Unusual ophthalmic artery origin: Implications for intraarterial chemotherapy of retinoblastoma.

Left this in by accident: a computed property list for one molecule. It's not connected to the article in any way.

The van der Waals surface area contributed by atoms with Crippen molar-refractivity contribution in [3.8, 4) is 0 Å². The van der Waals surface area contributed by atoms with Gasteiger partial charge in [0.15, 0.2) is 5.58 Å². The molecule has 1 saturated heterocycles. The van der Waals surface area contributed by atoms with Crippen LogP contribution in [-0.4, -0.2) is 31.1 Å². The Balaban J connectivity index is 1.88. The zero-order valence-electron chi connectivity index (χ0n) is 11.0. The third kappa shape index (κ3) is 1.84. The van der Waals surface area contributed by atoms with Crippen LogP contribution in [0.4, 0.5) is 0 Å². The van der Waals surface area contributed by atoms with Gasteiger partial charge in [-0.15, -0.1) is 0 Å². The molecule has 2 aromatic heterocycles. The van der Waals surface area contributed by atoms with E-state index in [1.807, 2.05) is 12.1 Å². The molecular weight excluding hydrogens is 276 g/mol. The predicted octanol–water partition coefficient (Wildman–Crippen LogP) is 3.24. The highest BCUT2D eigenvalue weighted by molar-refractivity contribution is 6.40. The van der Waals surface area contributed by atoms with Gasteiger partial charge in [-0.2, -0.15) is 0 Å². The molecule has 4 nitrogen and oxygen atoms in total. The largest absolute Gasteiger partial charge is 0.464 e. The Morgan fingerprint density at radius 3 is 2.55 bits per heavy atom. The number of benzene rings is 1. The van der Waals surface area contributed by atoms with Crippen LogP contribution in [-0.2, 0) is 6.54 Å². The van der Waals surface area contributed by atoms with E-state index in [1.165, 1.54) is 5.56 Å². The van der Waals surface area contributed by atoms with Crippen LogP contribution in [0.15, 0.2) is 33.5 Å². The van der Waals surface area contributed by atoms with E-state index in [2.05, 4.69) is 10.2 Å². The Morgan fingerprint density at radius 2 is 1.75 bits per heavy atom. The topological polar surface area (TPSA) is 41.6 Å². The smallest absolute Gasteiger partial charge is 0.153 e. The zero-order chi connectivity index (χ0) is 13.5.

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We report two pediatric retinoblastoma patients with unusual ophthalmic artery (OA) origins who were referred to our interventional neuroradiology department for intraarterial chemotherapy. The first patient had double OAs arising from the ipsilateral internal carotid artery and a central retinal artery (CRA) arising from the more cranially located artery, whereas the second patient had an OA originating from the A1 segment of the ipsilateral anterior cerebral artery. In both cases the CRA arose from the artery entering the orbit through the optic foramen. Both patients tolerated the procedures well. To the best of our knowledge, our retinoblastoma patients with unusual OA origins are the first in the literature in which detailed knowledge of the orbital vasculature and especially CRA origin carried immediate clinical implications, altering access strategies. These variations were proved both by flat-panel detector computed tomography findings and superselective injections of OAs with unusual origins. Our results show that in patients with retinoblastoma, a detailed angiographic work-up may be necessary to evaluate the orbital vasculature and possible abnormal origin of the OA. Recognition of possible variations of OA origin and its branching patterns is of the utmost importance for successful treatment and avoidance of adverse events among retinoblastoma patients.